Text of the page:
The last time I took a creative writing class, I was at an uncomfortable metal desk as a sophomore in high school. After that, everything became very processed and less about the craft and more about proper punctuation and dangling participles. To make up for what I lost creatively, I kept journaling and writing poetry. My bedroom was wallpapered in teenage angst. Looking back, I can only imagine what my parents were thinking.
“Should we get her counseling or…”
I spent nights sitting on our roof, using the infinite sky as inspiration because I could. Responsibility was a part-time job at a local movie theater and covering up tracks to minor misgivings. On to college, and the focus was always LOOK TO THE FUTURE. MUST BE PRODUCTIVE MEMBER OF SOCIETY. As an education major, the responsibility suddenly became real: my finished product would be a person, not a piece of paper. Writing would have to wait.
Writing waited a long time.
This blog finally came to fruition after a combination of desperately needing catharsis and a physical longing to write words again. But much like my college realization of real responsibility, so too are three kids, a full-time job, and adulting. I persevered and after 4 years, my .com still exists.
Which is pretty rad.
Though I’ve been fortunate to continually spew words here and there, enlightened they are not. I’ve lacked time and purpose and that undeniable heat that only some of you are nodding along to right now. I was writing, but not always with my whole heart.
Then in November of last year, I met a woman who changed everything. She reignited my passion. She told her story of almost absolute loss, maybe maybe not dumb luck, and second chances. She cried openly, she cursed like a sailor, and she admitted her love affair with the craft.
And I fell head hard for this chick.
She respects the art of writing. She honors it, she knows its place in my life without ever even knowing me. Janelle Hatchett is the real deal and if nothing else, the one who inspired me to keep going.
I could go on about my admiration for Janelle, but I won’t. She’d hate it and tell me to stop because she doesn’t think she’s worthy, and then we’d have to fight and she’d win because she’s got that brilliant scary factor working in her favor and all I’ve got is my 5’1 on a good day and a bit of pent-up rage thanks to PMS. At any rate, Janelle’s writing workshop, Write Anyway, is saving my word babies from being aborted into nothingness. I’m becoming reacquainted with my first true love and it feels so good.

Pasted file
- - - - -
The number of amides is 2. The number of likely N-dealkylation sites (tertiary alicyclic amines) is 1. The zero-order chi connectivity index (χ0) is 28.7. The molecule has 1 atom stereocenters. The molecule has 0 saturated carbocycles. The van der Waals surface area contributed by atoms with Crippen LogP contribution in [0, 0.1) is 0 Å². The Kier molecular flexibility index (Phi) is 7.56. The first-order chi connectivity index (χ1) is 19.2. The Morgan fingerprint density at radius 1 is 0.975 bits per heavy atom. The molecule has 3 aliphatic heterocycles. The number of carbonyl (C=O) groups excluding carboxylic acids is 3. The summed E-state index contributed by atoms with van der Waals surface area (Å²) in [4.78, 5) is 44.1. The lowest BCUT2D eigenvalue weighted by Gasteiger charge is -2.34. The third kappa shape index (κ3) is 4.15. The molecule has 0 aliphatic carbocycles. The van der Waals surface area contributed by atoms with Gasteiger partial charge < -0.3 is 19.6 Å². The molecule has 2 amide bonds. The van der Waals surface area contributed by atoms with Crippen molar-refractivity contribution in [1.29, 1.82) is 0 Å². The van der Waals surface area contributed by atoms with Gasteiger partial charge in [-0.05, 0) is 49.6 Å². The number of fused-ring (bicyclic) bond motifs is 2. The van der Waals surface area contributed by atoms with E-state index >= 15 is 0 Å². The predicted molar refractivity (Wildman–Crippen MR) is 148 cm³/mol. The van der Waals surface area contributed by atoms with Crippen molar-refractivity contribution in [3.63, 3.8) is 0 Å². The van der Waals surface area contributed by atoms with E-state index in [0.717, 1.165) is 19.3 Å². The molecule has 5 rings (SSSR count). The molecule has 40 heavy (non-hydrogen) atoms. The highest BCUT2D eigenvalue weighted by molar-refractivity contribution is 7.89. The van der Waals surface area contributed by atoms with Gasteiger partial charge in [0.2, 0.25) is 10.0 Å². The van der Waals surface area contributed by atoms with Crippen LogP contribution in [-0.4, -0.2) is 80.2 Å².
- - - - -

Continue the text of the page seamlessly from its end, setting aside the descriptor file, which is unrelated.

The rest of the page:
I made a promise to myself that I would share the results of our weekly prompts. It won’t be easy, or pretty, because the prompts dig into uncomfortable places and throw us onto the dance floor all vulnerable and “but I don’t dance!” Too bad. I’m practicing the art of surrender.
First, a warning:
Dear Daddy and other people who don’t like when I use swears,
I cuss in my Write Anyway pieces. Sometimes a lot. I’ve censored myself a bit on here considering my audience (*waves to Dad*). You have been warned.
Procede with caution and don’t nag me at Sunday family dinner,
Week 1 Prompt:
What Has Life Taught Me That Nobody Else Has Learned?
After 35 years on this planet, I feel like I know less now than ever. I stared at this blank sheet of paper for days and nothing came to me. I willed something–anything–because I’m a doer and I complete tasks goddammit. So I stared at the white sheet and her blue lines and nothing. I was all, fuck you convenient technology. My pen makes love to this paper; fat-thumbing is a one night stand made humiliating obvious with the walk of shame. Therein lies the problem. I refuse to surrender.
Surrendering is when life teaches us lessons, when old things resonate in a new way. But it’s painful and messy and I’ve been so good at walking this tightrope, and I don’t even like heights but it’s safer up here than down there, yet here I am teetering, trying to catch my balance on the eve of the passing of the torch. I’ve nothing to offer except this chapter, and it’s not even mine to write.
My kids don’t know to stay away from yellow snow and I don’t know how to keep my distance from this flame of insecurity, or if I should embrace it because the messy is the surrender and the surrender is worthwhile.
Can I come home with you?